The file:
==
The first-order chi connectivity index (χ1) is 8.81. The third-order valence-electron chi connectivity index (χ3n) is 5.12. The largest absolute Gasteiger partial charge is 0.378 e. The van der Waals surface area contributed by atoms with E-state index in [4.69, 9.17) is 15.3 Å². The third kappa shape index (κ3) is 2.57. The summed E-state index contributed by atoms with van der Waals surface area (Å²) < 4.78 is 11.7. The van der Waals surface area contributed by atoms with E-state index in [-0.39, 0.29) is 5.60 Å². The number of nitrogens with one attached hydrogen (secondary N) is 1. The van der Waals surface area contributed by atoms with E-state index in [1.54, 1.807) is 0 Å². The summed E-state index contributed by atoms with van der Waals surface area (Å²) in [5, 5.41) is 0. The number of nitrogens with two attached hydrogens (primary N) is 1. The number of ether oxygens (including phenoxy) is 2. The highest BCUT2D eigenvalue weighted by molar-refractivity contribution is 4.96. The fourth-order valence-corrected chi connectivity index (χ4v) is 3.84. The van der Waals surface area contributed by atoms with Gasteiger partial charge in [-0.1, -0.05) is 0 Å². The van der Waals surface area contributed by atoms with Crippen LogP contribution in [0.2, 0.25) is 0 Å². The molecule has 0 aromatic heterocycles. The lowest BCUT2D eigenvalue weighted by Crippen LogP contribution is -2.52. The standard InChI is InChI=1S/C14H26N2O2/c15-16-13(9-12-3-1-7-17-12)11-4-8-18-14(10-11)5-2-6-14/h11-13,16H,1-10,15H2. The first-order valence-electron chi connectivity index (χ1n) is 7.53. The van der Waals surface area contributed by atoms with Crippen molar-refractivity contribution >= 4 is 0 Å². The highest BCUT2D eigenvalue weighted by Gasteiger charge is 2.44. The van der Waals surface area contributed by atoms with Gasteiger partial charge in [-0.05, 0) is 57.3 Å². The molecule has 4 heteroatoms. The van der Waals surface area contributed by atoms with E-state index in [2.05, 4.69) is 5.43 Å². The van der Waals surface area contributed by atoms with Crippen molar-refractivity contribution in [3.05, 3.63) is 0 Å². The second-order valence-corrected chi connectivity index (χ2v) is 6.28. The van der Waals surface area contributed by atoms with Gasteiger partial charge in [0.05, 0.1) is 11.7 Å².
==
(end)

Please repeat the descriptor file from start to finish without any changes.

The first-order chi connectivity index (χ1) is 8.81. The third-order valence-electron chi connectivity index (χ3n) is 5.12. The largest absolute Gasteiger partial charge is 0.378 e. The van der Waals surface area contributed by atoms with E-state index in [4.69, 9.17) is 15.3 Å². The third kappa shape index (κ3) is 2.57. The summed E-state index contributed by atoms with van der Waals surface area (Å²) < 4.78 is 11.7. The van der Waals surface area contributed by atoms with E-state index in [-0.39, 0.29) is 5.60 Å². The number of nitrogens with one attached hydrogen (secondary N) is 1. The van der Waals surface area contributed by atoms with E-state index in [1.54, 1.807) is 0 Å². The summed E-state index contributed by atoms with van der Waals surface area (Å²) in [5, 5.41) is 0. The number of nitrogens with two attached hydrogens (primary N) is 1. The number of ether oxygens (including phenoxy) is 2. The highest BCUT2D eigenvalue weighted by molar-refractivity contribution is 4.96. The fourth-order valence-corrected chi connectivity index (χ4v) is 3.84. The van der Waals surface area contributed by atoms with Gasteiger partial charge in [-0.1, -0.05) is 0 Å². The van der Waals surface area contributed by atoms with Crippen LogP contribution in [0.2, 0.25) is 0 Å². The molecule has 0 aromatic heterocycles. The lowest BCUT2D eigenvalue weighted by Crippen LogP contribution is -2.52. The standard InChI is InChI=1S/C14H26N2O2/c15-16-13(9-12-3-1-7-17-12)11-4-8-18-14(10-11)5-2-6-14/h11-13,16H,1-10,15H2. The first-order valence-electron chi connectivity index (χ1n) is 7.53. The van der Waals surface area contributed by atoms with Crippen molar-refractivity contribution >= 4 is 0 Å². The highest BCUT2D eigenvalue weighted by Gasteiger charge is 2.44. The van der Waals surface area contributed by atoms with Gasteiger partial charge in [-0.05, 0) is 57.3 Å². The molecule has 4 heteroatoms. The van der Waals surface area contributed by atoms with E-state index in [2.05, 4.69) is 5.43 Å². The van der Waals surface area contributed by atoms with Crippen molar-refractivity contribution in [3.05, 3.63) is 0 Å². The second-order valence-corrected chi connectivity index (χ2v) is 6.28. The van der Waals surface area contributed by atoms with Gasteiger partial charge in [0.05, 0.1) is 11.7 Å².